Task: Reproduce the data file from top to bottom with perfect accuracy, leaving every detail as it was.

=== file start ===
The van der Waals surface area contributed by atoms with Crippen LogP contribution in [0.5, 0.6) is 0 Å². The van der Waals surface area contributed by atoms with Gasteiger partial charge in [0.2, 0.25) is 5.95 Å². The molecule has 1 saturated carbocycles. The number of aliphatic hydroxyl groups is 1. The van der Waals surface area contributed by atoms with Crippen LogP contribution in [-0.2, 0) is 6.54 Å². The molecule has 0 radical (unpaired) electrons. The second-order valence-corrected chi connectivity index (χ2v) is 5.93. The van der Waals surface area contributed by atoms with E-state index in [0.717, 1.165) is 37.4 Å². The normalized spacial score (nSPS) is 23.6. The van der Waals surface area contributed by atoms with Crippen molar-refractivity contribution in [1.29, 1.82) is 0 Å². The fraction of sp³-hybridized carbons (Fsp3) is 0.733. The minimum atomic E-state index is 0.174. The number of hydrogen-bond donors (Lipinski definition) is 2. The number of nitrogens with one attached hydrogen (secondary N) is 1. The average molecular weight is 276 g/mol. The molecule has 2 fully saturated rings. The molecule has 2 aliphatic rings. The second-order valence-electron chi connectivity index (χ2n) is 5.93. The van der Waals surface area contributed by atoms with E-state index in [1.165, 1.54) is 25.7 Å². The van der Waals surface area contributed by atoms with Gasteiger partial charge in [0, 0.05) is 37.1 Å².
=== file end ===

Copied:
The van der Waals surface area contributed by atoms with Crippen LogP contribution in [0.5, 0.6) is 0 Å². The van der Waals surface area contributed by atoms with Gasteiger partial charge in [0.2, 0.25) is 5.95 Å². The molecule has 1 saturated carbocycles. The number of aliphatic hydroxyl groups is 1. The van der Waals surface area contributed by atoms with Crippen LogP contribution in [-0.2, 0) is 6.54 Å². The molecule has 0 radical (unpaired) electrons. The second-order valence-corrected chi connectivity index (χ2v) is 5.93. The van der Waals surface area contributed by atoms with E-state index in [0.717, 1.165) is 37.4 Å². The normalized spacial score (nSPS) is 23.6. The van der Waals surface area contributed by atoms with Crippen molar-refractivity contribution in [1.29, 1.82) is 0 Å². The fraction of sp³-hybridized carbons (Fsp3) is 0.733. The minimum atomic E-state index is 0.174. The number of hydrogen-bond donors (Lipinski definition) is 2. The number of nitrogens with one attached hydrogen (secondary N) is 1. The average molecular weight is 276 g/mol. The molecule has 2 fully saturated rings. The molecule has 2 aliphatic rings. The second-order valence-electron chi connectivity index (χ2n) is 5.93. The van der Waals surface area contributed by atoms with E-state index in [1.165, 1.54) is 25.7 Å². The van der Waals surface area contributed by atoms with Gasteiger partial charge in [0, 0.05) is 37.1 Å².